The Netherlands is further distinguished by rates of death and birth at home. De Vries (2005) points out that birth and death at home fit well with Dutch ideas about medicine and science, and Dutch notions of ‘thriftiness’. In his sociological analysis of the high rate of home birth in the Netherlands, De Vries also notes that ‘The Dutch are disinclined to celebrate the heroic’ (2005: 163–166). With respect to end-of-life decisions this can be illustrated by the frequency of deaths with a GP as the doctor in attendance: 40 per cent of all deaths take place at home or in a residential home. As an explanation of the role of GPs in the healthcare system, De Vries notices that the Dutch view of the ‘family’ is distinctive. In the late 17th and early 18th centuries, the Dutch were the first among modern nations to experience the ‘nuclearisation’ of the family. In other European countries the nuclearisation of the family occurred simultaneously with industrialisation and was marked by the increasing use of professional help for events once attended by family members: birth, sickness and death. Having nuclearised earlier, the Dutch family resisted the institutionalisation of birth and death (De Vries 2005).
What conclusion can be drawn with respect to changes in the social control of medical practice at the end of life? In the Netherlands as elsewhere, developments in medical technology have provoked a change in the norm regarding the sanctity of life. Although life is still seen as something very important, it has come to be acknowledged that respect for life is not unlimited. In the Netherlands, when discussions emerged concerning who should participate in the decision whether or not to stop treatment, or whether or not to relieve pain with a possible life-shortening effect, it became clear that medical considerations alone could not determine the issue. Opinions about quality of life became part of the discussion. The patient's opinion was, therefore, more important. In this way, self-control based on the personal ethics of the doctor was combined with second-party control. The extent of second-party control in the Netherlands is shown by the high percentage of physicians who report discussions with patients in end-of-life decision-making (Van der Heide et al. 2003). With respect to euthanasia second-party control is a necessary condition – otherwise the termination of life is not an option.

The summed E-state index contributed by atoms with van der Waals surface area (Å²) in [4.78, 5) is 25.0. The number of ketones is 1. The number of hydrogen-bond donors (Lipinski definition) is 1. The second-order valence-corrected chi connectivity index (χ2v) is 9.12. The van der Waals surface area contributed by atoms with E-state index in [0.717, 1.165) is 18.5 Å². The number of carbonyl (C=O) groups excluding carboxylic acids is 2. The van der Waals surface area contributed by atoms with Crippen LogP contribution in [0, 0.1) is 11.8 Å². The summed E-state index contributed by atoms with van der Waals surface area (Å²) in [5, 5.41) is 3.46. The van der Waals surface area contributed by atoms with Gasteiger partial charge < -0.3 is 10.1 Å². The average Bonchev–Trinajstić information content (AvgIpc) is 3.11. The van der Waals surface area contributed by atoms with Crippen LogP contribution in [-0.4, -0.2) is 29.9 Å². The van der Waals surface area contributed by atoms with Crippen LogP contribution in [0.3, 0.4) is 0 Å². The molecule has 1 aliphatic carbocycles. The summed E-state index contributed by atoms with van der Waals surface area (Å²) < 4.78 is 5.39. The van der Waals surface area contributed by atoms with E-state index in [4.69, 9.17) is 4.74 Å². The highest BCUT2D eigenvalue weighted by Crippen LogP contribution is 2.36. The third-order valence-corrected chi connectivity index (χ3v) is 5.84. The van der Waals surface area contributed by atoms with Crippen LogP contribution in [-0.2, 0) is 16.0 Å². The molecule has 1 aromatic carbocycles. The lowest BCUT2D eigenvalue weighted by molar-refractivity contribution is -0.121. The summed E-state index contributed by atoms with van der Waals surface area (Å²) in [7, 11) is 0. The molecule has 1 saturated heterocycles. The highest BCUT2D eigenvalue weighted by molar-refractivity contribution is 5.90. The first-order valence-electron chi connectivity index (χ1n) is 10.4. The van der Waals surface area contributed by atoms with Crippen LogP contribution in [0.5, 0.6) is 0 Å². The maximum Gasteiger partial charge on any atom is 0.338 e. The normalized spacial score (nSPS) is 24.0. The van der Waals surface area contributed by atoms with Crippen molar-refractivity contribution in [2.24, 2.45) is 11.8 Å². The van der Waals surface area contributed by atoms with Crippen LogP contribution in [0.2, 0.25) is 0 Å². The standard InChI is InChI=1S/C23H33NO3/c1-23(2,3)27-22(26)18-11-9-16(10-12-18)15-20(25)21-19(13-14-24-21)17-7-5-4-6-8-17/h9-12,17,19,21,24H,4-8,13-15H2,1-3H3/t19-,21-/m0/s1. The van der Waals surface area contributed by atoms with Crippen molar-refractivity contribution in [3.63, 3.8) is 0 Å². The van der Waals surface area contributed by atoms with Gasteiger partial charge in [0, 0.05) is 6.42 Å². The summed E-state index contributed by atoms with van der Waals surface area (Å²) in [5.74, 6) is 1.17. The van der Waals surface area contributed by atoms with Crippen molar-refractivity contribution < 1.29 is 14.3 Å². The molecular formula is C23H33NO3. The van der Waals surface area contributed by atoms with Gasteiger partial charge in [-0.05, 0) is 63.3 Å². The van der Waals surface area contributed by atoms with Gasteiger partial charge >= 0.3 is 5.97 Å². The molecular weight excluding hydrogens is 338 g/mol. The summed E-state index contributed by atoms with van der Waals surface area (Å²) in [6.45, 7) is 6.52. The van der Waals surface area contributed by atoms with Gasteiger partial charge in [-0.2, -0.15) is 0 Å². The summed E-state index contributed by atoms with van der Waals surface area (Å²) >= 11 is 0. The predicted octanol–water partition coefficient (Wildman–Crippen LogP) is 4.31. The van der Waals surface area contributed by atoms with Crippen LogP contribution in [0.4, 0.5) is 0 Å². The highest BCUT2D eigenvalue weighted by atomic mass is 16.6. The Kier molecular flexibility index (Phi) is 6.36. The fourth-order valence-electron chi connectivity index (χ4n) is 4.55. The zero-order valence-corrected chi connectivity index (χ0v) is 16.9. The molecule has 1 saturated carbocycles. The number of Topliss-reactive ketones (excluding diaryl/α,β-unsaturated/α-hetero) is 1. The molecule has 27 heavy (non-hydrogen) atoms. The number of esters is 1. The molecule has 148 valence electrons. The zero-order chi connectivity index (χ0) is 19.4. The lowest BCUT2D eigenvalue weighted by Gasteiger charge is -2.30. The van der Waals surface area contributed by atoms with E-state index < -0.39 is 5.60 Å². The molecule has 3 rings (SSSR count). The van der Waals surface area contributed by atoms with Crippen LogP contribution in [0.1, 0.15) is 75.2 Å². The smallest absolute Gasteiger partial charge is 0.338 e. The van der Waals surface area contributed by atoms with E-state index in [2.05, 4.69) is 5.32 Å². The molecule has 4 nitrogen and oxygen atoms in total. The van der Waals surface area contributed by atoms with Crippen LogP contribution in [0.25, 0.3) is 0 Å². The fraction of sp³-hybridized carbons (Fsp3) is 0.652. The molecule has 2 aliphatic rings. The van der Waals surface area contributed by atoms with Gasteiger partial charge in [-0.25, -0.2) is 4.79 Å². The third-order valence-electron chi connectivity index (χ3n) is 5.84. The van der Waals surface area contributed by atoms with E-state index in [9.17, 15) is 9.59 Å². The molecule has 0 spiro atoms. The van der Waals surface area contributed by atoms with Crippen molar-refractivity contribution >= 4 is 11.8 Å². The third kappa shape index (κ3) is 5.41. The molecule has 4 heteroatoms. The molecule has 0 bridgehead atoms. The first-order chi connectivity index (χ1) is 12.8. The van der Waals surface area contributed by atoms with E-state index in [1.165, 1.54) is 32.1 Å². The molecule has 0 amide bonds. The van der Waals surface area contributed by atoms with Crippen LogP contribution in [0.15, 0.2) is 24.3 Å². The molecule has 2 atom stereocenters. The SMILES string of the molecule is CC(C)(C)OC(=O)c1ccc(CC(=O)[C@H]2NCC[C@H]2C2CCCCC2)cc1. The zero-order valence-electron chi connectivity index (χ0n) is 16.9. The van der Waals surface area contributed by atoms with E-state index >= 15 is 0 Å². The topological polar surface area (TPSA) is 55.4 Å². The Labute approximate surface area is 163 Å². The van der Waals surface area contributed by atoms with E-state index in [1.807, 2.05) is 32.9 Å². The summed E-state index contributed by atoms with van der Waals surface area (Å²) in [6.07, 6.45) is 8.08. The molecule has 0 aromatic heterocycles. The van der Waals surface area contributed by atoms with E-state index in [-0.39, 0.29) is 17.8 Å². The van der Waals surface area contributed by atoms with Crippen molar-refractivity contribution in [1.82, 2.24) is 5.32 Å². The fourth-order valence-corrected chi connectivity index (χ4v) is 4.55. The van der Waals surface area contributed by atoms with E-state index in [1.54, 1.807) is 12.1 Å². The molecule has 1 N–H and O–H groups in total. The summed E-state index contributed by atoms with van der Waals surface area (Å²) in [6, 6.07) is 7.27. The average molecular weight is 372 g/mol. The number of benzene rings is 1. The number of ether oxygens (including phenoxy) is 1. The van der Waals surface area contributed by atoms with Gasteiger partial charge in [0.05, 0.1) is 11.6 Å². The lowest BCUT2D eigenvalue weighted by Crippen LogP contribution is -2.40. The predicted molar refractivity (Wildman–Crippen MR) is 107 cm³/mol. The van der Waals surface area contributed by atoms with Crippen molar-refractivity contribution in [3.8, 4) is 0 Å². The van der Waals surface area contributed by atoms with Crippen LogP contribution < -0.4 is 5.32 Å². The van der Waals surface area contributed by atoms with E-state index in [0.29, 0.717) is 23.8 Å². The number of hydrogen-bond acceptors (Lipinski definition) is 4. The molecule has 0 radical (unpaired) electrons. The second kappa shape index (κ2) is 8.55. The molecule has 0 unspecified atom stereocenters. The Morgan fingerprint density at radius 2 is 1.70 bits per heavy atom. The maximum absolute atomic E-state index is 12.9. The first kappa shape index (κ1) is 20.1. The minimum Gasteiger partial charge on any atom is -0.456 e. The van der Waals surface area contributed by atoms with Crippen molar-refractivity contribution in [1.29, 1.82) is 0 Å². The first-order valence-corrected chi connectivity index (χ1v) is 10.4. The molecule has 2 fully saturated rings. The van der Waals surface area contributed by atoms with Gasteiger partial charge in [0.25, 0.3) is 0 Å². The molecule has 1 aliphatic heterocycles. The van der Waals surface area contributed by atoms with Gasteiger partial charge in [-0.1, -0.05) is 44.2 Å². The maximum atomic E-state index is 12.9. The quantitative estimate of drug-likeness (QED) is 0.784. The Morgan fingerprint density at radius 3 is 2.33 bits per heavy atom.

The data of Van der Heide et al. point to another change: the existence of non-governmental third-party control. Third-party control by other doctors and other caregivers is possible if doctors discuss their decision with them. It is not clear whether developments in medical technology caused this change but it seems obvious that more technical complexity goes together with more collegial consultation. The Netherlands is among the countries in which professional discussions on end-of-life decisions occur frequently. Apart from the required consultation with another doctor, which took place in 91 per cent of the cases, doctors also consult nursing personnel frequently: specialists consulted nursing personnel in 78 per cent of the cases of euthanasia and GPs, who normally work without nursing personnel, consulted a nurse in 16 per cent of the cases of euthanasia (Van der Wal et al. 2003).
With respect to ‘normal medical practice’ at the end of life, therefore, we see self-control supplemented by second-party control and informal third-party control, but not with governmental social control. With respect to euthanasia we not only see self-control supplemented by second-party control (by definition) but also officially regulated third-party control. Consultation with an independent colleague is one of the requirements of careful practice, whereas the reporting procedure offers the opportunity for governmental social control.